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Posted at 3:22 PM ET, 03/ 7/2011

Does your connected life make you lose sleep?

By Hayley Tsukayama

A study from the National Sleep Foundation on the relationship between communications technology and sleep has found that 43 percent of Americans say they rarely or never get a good night's sleep.

Nearly 95 percent of those surveyed said that they use some kind of electronic device in the hour before bedtime. Those between the ages of 13 and 29 were far more likely to use interactive technology, such as the Internet, cell phones and video games in that hour than passive technology such as televisions. Still, about 61 percent of those surveyed said they use a computer or laptop within an hour of going to bed.

The problem, according to the NSF, is that artificial light -- such as the glow of a screen -- can be disruptive to the body's production of melatonin, which helps you sleep. Participating in interactive activities also keeps your brain engaged, which can make it difficult to fall asleep.

Gadgets beeping and blinking can also disrupt your sleep, of course, and the study found that around a tenth of 13- to 18-year-olds, a fifth of those ages 30 to 64 are awakened by their cell phones at least a few times a week.

The study recommends sticking to a sleep schedule, avoiding bright lights in the hour before bed and to avoid taking late afternoon naps to help you catch up on sleep.

By Hayley Tsukayama  | March 7, 2011; 3:22 PM ET
 
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Comments

"Gadgets beeping and blinking can also disrupt your sleep, of course, and the study found that around a tenth of 13- to 18-year-olds, a fifth of those ages 30 to 64 are awakened by their cell phones at least a few times a week."

Unless a cell phone is your only phone, such that you need to keep it in the bedroom so that someone can call you in an emergency, I don't understand why anybody would keep a turned-on cell phone (or other similar device) in the bedroom at night. I turn my cell phone off when I'm going to head upstairs for bed, regardless of whether I leave it on the dresser or downstairs on a side table, because I don't need it during the night--I certainly don't need to read e-mail or sports scores, and family members who might have a true emergency can call my regular phone.

The other situation where it might make sense to have a cell phone turned on at night is if your power went out and you used your phone as a backup alarm clock, I suppose.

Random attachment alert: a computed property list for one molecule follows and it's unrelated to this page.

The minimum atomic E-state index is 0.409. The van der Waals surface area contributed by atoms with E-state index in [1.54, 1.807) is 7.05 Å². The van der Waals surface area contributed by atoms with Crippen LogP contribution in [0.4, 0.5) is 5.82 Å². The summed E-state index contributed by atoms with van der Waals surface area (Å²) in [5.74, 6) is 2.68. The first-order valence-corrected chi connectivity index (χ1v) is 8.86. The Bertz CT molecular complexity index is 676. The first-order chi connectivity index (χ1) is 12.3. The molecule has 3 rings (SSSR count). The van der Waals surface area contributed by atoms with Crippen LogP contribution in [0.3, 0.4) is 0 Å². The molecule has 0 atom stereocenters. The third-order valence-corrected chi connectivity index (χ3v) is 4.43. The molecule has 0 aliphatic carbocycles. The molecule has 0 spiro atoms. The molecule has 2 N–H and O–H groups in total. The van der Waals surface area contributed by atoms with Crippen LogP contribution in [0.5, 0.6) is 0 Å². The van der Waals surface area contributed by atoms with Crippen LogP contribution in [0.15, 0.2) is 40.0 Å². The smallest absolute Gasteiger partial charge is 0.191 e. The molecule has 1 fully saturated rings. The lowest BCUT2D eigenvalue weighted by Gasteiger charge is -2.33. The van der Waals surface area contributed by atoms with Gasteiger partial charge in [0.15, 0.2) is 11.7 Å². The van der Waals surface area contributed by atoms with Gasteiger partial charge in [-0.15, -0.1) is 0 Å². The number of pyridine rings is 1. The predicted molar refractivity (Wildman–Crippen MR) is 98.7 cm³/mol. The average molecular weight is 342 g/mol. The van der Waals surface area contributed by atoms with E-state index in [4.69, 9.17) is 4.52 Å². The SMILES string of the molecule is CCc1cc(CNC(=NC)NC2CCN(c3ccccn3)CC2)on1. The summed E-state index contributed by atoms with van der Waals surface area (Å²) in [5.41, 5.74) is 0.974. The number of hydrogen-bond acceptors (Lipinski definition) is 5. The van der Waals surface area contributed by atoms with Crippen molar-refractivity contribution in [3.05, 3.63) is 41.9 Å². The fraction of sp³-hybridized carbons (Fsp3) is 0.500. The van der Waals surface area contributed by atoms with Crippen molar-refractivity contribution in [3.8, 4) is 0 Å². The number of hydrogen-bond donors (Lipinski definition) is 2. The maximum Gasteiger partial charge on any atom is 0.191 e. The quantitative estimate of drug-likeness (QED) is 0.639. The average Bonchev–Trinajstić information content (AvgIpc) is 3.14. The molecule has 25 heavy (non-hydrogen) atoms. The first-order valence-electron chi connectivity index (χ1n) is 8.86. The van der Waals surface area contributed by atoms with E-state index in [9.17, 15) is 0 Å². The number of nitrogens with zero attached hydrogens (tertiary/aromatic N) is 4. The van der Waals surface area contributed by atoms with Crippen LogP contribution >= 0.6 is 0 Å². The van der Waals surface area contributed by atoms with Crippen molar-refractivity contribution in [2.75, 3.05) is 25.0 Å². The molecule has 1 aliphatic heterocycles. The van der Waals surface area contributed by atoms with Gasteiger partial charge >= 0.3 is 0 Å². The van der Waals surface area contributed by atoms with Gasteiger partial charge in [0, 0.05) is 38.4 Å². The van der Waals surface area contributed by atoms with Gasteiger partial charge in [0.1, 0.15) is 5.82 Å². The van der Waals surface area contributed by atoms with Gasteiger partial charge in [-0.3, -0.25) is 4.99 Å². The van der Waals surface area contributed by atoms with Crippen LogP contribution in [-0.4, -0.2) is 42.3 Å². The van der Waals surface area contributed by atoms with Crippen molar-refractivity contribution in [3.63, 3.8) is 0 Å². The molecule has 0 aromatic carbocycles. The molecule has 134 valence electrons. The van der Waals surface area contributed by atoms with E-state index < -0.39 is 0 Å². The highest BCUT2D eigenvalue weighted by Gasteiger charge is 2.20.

Posted by: 1995hoo | March 7, 2011 3:45 PM | Report abuse

I don't know whether it works as claimed, but I found a program called f.lux that automatically changes the screen lighting according to the time of day--warmer at night, for instance, instead of the cold blue light. It's based on your location and the time of year as well as time of day. It's supposed to help with the problem of artificial light keeping you wakeful. I don't know about that. I just like the subtle color change at night. It's oddly orange at first, but once you get used to it, it can be quite nice.

Posted by: moxilator | March 7, 2011 6:41 PM | Report abuse

"Does your connected life make you lose sleep?" No. I learned the value of sleep when I was in the Army. Team Spirit 86 I went a week on 2 hours sleep a night.

I have blackout curtains, cover the display of the clock, and keep the cell phone (which is the only phone I've got) face down so that the blinkenlights on it aren't visible.

Also, no caffeine after 6:30PM.

Posted by: wiredog | March 8, 2011 8:04 AM | Report abuse

Ridiculous...I'm 65...play at least an hour of XBox before going to bed, leave my iPod on all night @ SOMA.FM. I sleep like a baby. Yeah, I wake up once in a while because Groove Salad plays some really esoteric stuff. I actually LIKE to wake up during the night - I do a check to make sure I'm still alive and how long I've got left to sleep until it's time to get up. What I REALLY hate is waking up about 15 minutes BEFORE the alarm goes off.

Posted by: GonzoFan | March 8, 2011 11:26 AM | Report abuse

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